Calif. term limits create political musical chairs

ON POLITICS

April 06, 1994|By JACK GERMOND & JULES WITCOVER

SACRAMENTO, Calif. -- With the clock now running on the term limitations voted by the California electorate in 1990, an elaborate game of political musical chairs is going on in an unsettled state legislature.

Although the first "class" won't be forced out of office until the end of 1996, when the new law of "six years and out" comes into play for the full state Assembly, legislators are already casting about for places to land. And in many cases they are looking to other government or government-associated jobs that the limits were supposed to clean out for fresh faces and non-career "citizen legislators."

One of them is state Sen. David Roberti, until this year the Senate president pro tem, who by a quirk must give up his seat in December (or next week, if he loses a recall election against him). Roberti is running for state treasurer in the June 7 Democratic primary.

Other veteran legislators are seeking seats in the "other body" -- assemblymen running for the Senate, senators for the Assembly -- either this year or in 1996 to beat the new term limits. Others are planning to stay in Sacramento as lobbyists and continue to wield influence -- and probably make more money.

The most prominent "house-hopper" is expected to be Assembly Speaker Willie Brown after 16 years in the legislature. The Senate seat partially in his Assembly district will open up in 1996 when the incumbent must retire. Brown says he plans not only to win that seat but also to run for and win the Senate president pro tem job in 1998, when incumbent Sen. Bill Lockyer is forced out by the term limit.

With as many as 30 of the 40 Senate members having served with him in the Assembly, Brown says, he is confident he can be elected -- and be back in the legislative leadership for the remainder of the two four-year Senate terms allowed under the law.

Brown says he considered for a time simply running for his Assembly seat again and challenging the law, and says some other Assembly veterans may do just that as write-in candidates. He predicts if they win they will be seated in a legislative decision that "would break the back of the law."

Brown and Roberti, both foes of term limits, say the new law has already had a negative impact on the business of the legislature, with members focusing on where they will land, rather than on legislative business.

Roberti, who gave up the top Senate job when he decided to run for state treasurer, notes that a number of senators have asked for fewer committee assignments so they can better pursue their own job hunts. Also, he says, the term limits are too short for a legislature that needs to deal with long-term problems, such as "how to reorder the economy of California with the diminution of the defense industry."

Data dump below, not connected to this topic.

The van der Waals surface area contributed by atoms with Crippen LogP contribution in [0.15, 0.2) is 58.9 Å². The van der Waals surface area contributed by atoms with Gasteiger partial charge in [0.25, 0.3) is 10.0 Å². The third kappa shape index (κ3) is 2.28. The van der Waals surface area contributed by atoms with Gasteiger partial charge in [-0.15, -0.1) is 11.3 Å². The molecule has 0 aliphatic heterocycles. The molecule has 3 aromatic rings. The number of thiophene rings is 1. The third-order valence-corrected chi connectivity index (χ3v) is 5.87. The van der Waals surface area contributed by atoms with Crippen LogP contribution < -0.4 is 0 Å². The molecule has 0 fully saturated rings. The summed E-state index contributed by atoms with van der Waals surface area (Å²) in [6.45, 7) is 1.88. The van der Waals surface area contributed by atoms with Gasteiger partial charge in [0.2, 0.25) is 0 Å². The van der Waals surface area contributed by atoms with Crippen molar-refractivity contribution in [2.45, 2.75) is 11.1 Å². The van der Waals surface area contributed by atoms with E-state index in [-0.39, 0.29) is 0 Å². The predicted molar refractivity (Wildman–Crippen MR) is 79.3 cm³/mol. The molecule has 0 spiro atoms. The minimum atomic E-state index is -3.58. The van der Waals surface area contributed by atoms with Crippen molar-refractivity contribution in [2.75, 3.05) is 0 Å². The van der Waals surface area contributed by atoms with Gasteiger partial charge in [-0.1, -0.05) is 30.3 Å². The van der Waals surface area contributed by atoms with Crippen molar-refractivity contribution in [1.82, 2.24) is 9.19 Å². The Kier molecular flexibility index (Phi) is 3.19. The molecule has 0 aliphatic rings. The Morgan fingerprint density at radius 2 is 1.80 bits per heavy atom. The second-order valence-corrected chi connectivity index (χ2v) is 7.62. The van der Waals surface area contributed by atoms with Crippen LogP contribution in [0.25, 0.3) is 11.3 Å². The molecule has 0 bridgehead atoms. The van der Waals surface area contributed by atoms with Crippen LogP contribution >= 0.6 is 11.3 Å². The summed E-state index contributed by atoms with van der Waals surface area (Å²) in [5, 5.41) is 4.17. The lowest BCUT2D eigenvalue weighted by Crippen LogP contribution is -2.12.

The increasing number of natural disasters also poses "long-range problems that cannot be addressed by a legislature operating on a musical chairs basis," he says. And legislators will be inclined to tackle only those projects they can see become reality before they have to leave, he says.

Roberti warns that the time limits will create "a third House," with the most experienced legislators and staff aides of termed-out members staying in Sacramento and hired by corporate interests "because that's where the money is."

Term limits were supported essentially by Republicans but it was a statewide voter initiative that put them on the books in 1990. One of the strongest legislative proponents, Assemblyman Dean Andal of Stockton, acknowledges that that initial impact "will be chaotic, but I'm for chaos." Party discipline no doubt will break down, he says, but it has only "been used anyway to thwart the will of the people of California."

Another supporter of term limits in Sacramento is former Gov. Jerry Brown in his current anti-establishment posture. He says the legislature never did anything during his eight years in office and he'd like to see the whole bunch thrown out. The reality, however, is likely to be that many will simply change jobs and remain forces in the state government, one way or another.

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